For example, I want to consider the following situation: photon transit from $m$ energy level to $m+2$ after absorption of two phonons with frequency $\Omega$. I want to calculate a transition rate for this process and now I'm little stuck in the choosing the way to do it. Should I use a second-order perturbation theory to find this rate, or can I just multiply the probabilities as a sequential processes ($m \to m+1 \to m+2$ states) to find total probability? Which of these options is more correct?
To be honest, it depends on the situation, and particularly on how long the pump lasts and what the lifetime of the states is. If you have long-lived states, then sequential processes become possible and they can dominate, but at shorter timescales you expect second-order perturbation theory to be more crucial.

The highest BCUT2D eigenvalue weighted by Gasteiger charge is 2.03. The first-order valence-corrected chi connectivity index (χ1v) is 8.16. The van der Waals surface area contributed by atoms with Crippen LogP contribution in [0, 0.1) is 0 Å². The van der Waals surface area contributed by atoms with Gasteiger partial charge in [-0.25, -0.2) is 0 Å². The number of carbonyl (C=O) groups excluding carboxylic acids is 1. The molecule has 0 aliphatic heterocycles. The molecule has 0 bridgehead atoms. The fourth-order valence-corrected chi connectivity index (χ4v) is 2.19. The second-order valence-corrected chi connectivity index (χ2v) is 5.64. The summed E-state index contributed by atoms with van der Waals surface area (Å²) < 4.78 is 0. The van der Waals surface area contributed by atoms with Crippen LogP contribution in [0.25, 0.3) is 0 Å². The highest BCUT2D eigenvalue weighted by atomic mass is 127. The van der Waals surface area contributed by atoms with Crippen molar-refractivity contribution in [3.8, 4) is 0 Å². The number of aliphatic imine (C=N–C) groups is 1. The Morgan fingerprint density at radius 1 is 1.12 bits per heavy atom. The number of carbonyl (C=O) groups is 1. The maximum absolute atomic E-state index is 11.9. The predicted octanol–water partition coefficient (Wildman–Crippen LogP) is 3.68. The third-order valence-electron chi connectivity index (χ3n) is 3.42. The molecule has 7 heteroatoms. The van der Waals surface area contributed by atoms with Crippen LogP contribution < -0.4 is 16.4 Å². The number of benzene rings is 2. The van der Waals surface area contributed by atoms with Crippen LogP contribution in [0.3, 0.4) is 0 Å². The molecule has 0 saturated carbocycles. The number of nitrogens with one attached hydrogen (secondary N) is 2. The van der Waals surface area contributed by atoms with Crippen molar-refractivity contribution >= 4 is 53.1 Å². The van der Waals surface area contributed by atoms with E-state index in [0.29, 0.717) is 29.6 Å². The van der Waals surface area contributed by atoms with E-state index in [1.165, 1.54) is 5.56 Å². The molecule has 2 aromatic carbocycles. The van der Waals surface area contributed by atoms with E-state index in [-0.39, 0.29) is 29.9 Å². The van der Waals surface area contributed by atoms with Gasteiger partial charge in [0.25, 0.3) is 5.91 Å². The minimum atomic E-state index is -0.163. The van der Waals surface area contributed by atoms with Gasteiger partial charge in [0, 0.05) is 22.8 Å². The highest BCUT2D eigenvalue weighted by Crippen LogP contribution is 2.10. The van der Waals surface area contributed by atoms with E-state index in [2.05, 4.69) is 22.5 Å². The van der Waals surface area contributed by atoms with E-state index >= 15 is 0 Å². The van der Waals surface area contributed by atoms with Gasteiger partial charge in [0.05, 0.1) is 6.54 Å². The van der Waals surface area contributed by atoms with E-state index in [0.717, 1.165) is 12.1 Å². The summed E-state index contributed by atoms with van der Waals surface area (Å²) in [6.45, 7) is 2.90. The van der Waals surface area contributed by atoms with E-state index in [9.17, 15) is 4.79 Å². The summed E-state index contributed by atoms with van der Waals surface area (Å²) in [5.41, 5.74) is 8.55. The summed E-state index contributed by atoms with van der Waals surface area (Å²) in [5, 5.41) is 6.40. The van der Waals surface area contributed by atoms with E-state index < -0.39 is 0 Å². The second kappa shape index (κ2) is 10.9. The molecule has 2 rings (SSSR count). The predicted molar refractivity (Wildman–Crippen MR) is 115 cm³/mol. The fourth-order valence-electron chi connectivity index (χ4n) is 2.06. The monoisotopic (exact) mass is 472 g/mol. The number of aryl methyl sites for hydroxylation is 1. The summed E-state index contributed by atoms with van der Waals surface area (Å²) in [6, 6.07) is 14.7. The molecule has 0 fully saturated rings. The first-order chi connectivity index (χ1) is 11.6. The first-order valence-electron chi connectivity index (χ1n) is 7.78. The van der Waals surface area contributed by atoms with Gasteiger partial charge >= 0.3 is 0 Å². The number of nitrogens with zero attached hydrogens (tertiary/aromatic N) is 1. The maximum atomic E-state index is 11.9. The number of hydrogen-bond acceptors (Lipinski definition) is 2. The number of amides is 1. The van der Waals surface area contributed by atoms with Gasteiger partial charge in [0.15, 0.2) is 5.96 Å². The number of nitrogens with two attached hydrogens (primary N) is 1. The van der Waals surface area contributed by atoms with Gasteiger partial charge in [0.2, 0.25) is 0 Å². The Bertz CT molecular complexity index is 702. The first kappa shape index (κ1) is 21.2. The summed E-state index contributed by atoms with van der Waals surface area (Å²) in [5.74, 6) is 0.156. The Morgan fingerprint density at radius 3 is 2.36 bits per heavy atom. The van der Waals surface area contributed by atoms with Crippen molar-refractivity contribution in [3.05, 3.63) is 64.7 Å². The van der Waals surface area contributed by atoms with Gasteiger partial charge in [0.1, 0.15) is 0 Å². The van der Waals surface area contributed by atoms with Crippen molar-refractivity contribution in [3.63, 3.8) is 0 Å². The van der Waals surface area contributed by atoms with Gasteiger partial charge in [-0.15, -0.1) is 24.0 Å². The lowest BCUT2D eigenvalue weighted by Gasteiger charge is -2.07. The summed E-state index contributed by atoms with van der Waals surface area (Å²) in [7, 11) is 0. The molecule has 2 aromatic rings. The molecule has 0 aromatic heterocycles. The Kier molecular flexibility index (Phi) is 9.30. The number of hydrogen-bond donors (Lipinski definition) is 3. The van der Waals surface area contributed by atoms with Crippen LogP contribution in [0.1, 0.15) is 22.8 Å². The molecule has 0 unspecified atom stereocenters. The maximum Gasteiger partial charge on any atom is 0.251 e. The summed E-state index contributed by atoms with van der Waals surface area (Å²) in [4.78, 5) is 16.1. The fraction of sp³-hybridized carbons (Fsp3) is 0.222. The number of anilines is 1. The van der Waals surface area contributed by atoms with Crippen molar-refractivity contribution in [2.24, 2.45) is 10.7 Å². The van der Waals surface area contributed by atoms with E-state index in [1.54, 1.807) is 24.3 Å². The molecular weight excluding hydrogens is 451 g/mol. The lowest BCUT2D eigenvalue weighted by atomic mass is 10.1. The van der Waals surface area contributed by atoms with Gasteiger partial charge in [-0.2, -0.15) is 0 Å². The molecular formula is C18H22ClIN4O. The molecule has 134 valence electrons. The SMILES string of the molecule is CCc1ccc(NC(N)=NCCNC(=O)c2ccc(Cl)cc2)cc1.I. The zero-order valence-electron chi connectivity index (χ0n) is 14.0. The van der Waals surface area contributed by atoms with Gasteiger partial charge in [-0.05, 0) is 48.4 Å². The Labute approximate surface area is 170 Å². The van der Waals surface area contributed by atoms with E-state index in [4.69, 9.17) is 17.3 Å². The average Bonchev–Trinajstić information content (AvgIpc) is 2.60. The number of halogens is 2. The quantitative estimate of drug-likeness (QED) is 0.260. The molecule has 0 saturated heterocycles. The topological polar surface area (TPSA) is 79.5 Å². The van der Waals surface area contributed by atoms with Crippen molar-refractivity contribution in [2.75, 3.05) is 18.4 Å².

It also depends on how close you are to the resonance on the middle transition. If you're exactly on resonance, then SOPT in its naive form will diverge, until you include the lifetime of the state, and you might be better off with a sequential process. On the other hand, it's quite common to have the full two-photon process be exactly on resonance, but not the middle step; in these cases SOPT is essential.